Sector Analysis: Office machines

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Changing times, changing needs

 

2009 was bleak, 2010 has been better, but what has changed in the office machines market over the years? OPI looks into the new initiatives behind shredder sales

 

The business machines world has been evolving rapidly, not least with the growth of offerings such as managed print services and cloud computing. Of late, businesses have been cutting costs during the economic downturn.

 

For some this has meant reducing the number of machines they run, or at least not replacing those that break. This clearly signals a fall in the market, but interestingly in recent months some types of business machines have seen a resurgence.

 

Take printers, for example. The cost of printers, including colour printers, has fallen for consumers in recent times, due to increased competition and lower production costs as companies become more efficient and produce offshore.

 

The knock-on effect has been growing sales of printer supplies. Simone Bahrs, European PR at Pelikan, says: "Especially in the field of printer supplies, we increased sales by more than 20 percent in the toner business due to the fact that prices for laser printers are getting more interesting for private end-users."

 

Struggling shredder sector

 

The state of the shredder market, meanwhile, has not been so positive during the global recession. Herman Chang, CEO of INTEK America, says: "From what we know, the retail shredder business is down 10-15 percent."

 

Mike Stranders, Rexel’s Global Director of Product Marketing, agrees: "We estimate that there has been a further ten percent decline [in the shredder market] in 2010 across Europe. Sales of large shared workgroup shredders remain particularly soft – many companies are avoiding capital investments where possible, which is restricting upgrade sales in the segment."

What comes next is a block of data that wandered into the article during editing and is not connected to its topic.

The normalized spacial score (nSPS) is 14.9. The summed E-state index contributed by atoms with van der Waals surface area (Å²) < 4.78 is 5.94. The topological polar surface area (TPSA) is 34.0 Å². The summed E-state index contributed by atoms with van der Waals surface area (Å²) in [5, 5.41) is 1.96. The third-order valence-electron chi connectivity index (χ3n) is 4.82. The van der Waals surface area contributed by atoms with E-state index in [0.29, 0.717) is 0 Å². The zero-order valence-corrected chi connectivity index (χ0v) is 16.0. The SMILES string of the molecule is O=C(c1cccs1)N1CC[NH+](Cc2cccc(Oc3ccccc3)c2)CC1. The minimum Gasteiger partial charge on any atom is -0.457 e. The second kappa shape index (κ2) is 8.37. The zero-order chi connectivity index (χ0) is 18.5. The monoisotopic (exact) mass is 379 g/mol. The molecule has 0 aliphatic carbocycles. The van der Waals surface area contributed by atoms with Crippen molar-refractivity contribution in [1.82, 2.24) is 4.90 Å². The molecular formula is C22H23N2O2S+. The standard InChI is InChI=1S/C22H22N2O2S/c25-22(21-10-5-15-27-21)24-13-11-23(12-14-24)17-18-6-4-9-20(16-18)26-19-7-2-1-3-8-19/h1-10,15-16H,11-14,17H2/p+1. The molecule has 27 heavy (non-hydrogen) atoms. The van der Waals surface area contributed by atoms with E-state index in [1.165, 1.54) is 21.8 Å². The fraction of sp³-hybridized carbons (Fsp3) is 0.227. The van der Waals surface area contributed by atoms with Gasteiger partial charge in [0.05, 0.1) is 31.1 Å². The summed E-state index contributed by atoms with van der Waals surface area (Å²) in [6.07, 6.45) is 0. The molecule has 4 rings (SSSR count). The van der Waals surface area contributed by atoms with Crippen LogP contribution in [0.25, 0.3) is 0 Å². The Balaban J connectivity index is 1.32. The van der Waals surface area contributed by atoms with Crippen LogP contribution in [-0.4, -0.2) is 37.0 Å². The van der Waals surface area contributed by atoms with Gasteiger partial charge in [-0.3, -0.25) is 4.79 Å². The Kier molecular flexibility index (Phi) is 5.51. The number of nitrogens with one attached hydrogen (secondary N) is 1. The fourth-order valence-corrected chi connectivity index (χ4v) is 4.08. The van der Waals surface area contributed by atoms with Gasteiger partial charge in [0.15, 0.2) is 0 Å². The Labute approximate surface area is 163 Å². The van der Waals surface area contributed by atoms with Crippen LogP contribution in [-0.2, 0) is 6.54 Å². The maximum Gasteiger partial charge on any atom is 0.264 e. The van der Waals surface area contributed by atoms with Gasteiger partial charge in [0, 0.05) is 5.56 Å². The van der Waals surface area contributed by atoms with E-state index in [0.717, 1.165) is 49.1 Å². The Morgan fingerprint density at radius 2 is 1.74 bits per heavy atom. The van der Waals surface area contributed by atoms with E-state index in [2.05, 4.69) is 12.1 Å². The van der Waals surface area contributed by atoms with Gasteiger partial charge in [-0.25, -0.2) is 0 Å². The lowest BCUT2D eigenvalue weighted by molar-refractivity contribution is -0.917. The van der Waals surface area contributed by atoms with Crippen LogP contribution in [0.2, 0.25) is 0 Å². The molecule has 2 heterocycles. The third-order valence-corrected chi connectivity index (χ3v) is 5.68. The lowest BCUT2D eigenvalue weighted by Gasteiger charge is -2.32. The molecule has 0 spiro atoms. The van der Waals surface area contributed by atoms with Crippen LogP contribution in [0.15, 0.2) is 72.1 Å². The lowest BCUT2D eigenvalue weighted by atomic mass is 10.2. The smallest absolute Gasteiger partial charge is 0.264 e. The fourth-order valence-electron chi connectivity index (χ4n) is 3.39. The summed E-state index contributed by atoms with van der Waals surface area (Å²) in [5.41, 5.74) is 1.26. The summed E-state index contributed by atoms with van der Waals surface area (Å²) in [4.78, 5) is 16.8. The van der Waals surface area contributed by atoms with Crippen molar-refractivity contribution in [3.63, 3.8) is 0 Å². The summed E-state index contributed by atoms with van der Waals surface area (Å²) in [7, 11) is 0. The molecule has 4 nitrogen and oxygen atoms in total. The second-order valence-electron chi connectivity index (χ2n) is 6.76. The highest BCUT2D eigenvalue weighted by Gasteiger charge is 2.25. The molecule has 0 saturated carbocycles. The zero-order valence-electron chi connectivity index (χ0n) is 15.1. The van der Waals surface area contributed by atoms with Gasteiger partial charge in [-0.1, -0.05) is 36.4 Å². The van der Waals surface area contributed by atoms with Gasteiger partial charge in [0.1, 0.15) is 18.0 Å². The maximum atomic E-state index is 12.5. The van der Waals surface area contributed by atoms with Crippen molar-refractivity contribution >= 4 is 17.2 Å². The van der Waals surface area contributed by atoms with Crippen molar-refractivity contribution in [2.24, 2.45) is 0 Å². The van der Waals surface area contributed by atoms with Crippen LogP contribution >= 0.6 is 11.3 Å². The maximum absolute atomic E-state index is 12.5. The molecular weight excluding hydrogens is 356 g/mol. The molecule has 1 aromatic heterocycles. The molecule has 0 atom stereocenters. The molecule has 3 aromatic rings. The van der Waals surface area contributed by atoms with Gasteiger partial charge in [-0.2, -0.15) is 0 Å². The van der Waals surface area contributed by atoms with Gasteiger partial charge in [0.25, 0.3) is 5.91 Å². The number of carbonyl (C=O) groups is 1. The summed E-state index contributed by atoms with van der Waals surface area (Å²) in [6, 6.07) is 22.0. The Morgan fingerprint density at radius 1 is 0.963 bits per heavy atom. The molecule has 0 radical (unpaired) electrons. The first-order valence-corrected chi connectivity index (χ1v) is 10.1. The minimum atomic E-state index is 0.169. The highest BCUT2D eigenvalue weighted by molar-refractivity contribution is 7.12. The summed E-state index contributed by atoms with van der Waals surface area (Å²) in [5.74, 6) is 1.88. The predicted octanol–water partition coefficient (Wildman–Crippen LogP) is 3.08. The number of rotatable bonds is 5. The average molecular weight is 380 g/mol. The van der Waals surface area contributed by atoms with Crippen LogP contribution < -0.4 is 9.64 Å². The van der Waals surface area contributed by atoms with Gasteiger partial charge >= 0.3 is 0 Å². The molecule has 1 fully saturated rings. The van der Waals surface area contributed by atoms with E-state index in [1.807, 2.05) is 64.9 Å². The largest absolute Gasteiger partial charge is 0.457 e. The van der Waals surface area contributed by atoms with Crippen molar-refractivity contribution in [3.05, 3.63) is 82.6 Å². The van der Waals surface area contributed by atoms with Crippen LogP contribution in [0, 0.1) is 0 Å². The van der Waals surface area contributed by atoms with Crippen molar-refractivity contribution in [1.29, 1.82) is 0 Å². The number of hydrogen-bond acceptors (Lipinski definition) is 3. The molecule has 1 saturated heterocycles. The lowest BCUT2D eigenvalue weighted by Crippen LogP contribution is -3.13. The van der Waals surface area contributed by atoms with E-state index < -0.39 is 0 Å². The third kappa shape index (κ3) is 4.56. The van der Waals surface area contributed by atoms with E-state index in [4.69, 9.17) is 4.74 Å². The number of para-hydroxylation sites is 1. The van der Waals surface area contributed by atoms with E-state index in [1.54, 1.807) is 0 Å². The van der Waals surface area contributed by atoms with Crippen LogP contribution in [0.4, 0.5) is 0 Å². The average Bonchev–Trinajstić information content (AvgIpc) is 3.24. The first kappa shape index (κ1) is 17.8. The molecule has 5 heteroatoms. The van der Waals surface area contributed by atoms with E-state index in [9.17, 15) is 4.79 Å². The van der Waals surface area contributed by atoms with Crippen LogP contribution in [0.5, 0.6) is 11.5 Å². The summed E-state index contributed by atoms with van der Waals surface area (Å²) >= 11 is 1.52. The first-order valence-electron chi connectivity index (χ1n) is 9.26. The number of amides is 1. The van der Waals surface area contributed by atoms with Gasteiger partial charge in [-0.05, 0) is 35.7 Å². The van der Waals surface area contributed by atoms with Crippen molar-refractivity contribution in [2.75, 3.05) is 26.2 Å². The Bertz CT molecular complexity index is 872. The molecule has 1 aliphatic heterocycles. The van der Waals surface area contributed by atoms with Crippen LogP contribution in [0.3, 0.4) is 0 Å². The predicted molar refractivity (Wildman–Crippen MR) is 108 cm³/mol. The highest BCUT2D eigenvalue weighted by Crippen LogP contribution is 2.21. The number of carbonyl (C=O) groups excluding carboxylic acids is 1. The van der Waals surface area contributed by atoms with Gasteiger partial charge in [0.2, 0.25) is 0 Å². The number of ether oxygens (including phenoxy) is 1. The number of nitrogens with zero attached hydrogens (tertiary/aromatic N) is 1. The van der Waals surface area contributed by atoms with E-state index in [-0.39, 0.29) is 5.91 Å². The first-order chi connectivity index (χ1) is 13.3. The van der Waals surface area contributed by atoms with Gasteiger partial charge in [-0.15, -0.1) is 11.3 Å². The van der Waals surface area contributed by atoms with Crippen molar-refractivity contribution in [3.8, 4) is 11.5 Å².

But despite the choppy 2009 having had its effect on the industry, it’s not all doom and gloom and sales of shredders could be on the up again. Chang goes on to say: "At least for us, both Boxis and GoECOlife shredders have started very strongly this year and we are optimistic about our increase in business."

 

David Vitrano, Head of Marketing at HSM, is similarly positive: "This year, we could register a general positive trend and a slight increase compared to the previous year."

 

Maureen Moore, VP Marketing and Communications at Fellowes, paints a fairly uneven picture. She says: "The shredder market recovery has been uneven with the independent channel sales exceeding prior year for nearly all of 2010. The commercial channel sales have recovered and have been exceeding prior year for the last few months. The retail channel sales have been lagging behind 2009 for most of 2010."

 

A global development that could be why shredder sales are again, if slowly, on the rise is the continued focus on data protection and identity fraud. There have been many cases of lost or stolen data in recent years, as well as increased messages about the importance of keeping information safe. As Chang says: "Over the past five years, there has been a direct correlation between the increase in media coverage and the growth in shredder and identity theft protection service sales.

 

"Identity theft remains among the fastest growing crimes in America with over 11 million identities stolen in 2009," he continues. "As identity theft awareness grew exponentially in the US during the last 15 years, so have shredder sales. We welcomed the challenge of expanding production facilities and capabilities to keep up with the demand in the market.

 

"Shredders represent the first line of defence against identity theft and are also the single most effective form of prevention. The shredding of documents containing personal information and even junk mail, particularly containing pre-approved credit offers, assures against access to thieves."

 

HSM’s Vitrano also believes that the growing awareness for data security has increased the need for shredders, and provided an opening for manufacturers to offer aligned services. He says: "The need for privacy and data security is further increasing and customers are becoming more sensitive about handling confidential data.